Gabriel Rabinovich is a biochemist recognized for his contributions to emerging areas at the frontiers of immunology, glycobiology and tumor biology. His work builds on the identification of the immunoregulatory functions of galectins, an evolutionarily-conserved family of endogenous glycan-binding proteins. Among his most prominent findings, Rabinovich discovered that galectin-glycan interactions were critical components of a central regulatory checkpoint that reduces excessive inflammation and prevents autoimmune pathology, while at the same time fostering immune privilege and promoting angiogenesis in cancer. Rabinovich was born in Córdoba, Argentina in 1969 and obtained his first degree in Biochemistry and his Ph.D. from the School of Chemical Sciences at the National University of Córdoba. He has mentored numerous Ph.D. and post-doctoral fellows, served on the editorial board of several journals, held visiting professorships at international universities and is member of the US National Academy of Sciences, the Third World Academy of Sciences and the Argentinean Academy of Sciences. He is Senior Investigator of the National Research Council (CONICET) and Professor of Immunology at the School of Exact and Natural Sciences, University of Buenos Aires. He currently heads the Division of Immunopathology at the Institute of Biology and Experimental Medicine (IBYME) and is Deputy Director of IBYME.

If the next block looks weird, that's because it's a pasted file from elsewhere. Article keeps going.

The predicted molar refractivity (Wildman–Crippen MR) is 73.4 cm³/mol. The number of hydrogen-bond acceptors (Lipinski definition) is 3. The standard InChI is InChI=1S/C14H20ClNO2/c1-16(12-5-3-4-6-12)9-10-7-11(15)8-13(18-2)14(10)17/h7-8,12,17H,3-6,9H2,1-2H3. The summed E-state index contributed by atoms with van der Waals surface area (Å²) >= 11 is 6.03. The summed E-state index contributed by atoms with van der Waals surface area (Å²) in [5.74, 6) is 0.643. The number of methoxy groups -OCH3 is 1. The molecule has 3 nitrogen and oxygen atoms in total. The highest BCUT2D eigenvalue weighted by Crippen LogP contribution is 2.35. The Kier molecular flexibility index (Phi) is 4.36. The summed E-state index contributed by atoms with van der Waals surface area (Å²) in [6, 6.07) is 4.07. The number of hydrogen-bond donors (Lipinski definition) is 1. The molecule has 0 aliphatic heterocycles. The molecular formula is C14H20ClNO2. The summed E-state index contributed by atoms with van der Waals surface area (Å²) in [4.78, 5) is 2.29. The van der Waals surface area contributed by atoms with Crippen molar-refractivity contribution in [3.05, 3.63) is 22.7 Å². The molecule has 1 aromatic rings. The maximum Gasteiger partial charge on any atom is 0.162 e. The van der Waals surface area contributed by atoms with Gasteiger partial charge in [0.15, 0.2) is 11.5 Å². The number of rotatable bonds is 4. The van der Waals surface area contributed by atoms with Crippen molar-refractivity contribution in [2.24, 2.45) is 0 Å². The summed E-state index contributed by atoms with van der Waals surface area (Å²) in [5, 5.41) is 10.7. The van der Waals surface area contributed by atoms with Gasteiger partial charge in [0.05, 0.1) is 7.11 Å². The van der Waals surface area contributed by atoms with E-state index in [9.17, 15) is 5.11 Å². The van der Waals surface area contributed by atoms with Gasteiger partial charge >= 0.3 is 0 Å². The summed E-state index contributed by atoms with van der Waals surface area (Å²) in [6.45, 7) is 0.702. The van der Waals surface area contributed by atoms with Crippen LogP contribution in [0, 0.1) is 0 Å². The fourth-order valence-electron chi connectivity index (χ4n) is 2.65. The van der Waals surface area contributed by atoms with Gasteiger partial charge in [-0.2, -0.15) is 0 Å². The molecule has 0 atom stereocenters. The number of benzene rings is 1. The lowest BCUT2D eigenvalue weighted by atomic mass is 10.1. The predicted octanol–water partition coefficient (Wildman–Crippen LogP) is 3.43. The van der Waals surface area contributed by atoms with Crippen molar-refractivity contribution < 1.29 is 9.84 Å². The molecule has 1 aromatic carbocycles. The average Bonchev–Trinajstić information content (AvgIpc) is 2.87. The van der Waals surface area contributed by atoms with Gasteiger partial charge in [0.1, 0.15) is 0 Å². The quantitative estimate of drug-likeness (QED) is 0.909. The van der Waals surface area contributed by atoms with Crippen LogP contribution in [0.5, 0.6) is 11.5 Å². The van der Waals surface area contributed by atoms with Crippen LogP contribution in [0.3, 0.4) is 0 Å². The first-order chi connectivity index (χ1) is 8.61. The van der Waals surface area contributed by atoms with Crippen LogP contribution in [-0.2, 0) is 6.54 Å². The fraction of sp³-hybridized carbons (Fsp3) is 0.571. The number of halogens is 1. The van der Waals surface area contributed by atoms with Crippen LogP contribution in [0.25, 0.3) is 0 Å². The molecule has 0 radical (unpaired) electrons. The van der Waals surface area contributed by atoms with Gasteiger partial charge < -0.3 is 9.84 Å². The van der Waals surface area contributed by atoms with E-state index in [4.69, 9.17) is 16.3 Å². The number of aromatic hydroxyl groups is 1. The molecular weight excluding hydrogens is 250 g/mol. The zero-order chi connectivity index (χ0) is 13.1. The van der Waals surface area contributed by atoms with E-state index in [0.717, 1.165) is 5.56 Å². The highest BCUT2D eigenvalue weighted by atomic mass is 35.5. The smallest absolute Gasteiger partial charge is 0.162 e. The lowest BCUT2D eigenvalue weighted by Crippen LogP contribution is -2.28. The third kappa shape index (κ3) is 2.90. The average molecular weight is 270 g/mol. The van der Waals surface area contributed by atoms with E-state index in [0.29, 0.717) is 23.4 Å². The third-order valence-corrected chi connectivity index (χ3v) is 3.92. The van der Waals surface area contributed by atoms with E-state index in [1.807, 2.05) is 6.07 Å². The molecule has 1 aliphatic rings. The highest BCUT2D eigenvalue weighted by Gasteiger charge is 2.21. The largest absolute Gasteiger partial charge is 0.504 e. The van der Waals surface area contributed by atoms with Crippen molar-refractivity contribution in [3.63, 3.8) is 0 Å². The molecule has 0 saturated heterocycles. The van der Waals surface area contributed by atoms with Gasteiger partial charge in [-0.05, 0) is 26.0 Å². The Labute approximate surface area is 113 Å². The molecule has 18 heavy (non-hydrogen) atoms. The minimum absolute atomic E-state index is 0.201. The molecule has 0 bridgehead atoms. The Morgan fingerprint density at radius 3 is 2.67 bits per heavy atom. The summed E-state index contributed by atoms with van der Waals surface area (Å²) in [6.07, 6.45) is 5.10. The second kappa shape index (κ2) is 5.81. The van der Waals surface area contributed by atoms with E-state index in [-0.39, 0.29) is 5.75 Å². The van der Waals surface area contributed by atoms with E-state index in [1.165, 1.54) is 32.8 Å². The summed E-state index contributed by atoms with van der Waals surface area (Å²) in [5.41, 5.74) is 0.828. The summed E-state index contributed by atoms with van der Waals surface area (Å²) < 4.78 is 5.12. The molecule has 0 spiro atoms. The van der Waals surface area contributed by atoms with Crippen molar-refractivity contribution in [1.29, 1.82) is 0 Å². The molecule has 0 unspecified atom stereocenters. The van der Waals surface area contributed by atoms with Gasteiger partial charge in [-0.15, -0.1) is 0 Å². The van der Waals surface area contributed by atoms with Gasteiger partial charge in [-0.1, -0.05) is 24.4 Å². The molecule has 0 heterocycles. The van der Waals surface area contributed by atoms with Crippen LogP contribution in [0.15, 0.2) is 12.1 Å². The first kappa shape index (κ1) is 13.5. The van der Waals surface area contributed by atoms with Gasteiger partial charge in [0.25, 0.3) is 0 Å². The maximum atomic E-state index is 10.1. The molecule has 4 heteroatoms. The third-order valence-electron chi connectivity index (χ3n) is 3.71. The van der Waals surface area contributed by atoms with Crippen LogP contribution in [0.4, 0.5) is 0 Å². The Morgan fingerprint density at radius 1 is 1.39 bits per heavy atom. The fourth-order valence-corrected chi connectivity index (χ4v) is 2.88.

Research Interests

Gabriel Rabinovich's laboratory is interested in understanding the function of glycans and glycan-binding proteins in cellular processes relevant to immune regulation, tolerance and angiogenesis in health and disease. Using an interdisciplinary approach, they have demonstrated that endogenous galectins, a family of soluble glycan-binding proteins, can translate glycan-encoded information into novel regulatory programs that control inflammation, suppress autoimmune pathology and allow cancer cells to evade immune responses and promote blood vessel formation. Together with his team, Rabinovich has demonstrated that galectin-dependent regulatory programs can blunt harmful immune responses by selectively depleting pathogenic T cells, triggering differentiation of tolerogenic dendritic cells and promoting polarization of macrophages and microglia toward an anti-inflammatory phenotype. Moreover, they have identified a dynamically-regulated "glycan signature" on immune cells that acts as an "on-and-off" switch to control the regulatory function of galectins. They demonstrated that malignant cells can use the galectin-glycan pathway to create immunosuppressive networks that thwart antitumor responses. Notably, they found that galectin-glycan interactions can also preserve angiogenesis in tumors refractory to anti-angiogenic treatment by recapitulating the signaling activity of vascular endothelial growth factor. These findings open new possibilities for development of therapeutic strategies aimed at potentiating antitumor responses, limiting autoimmune inflammation and overcoming aberrant angiogenesis.

Membership Type

International Member

Election Year


Primary Section

Section 43: Immunology and Inflammation

Secondary Section

Section 22: Cellular and Developmental Biology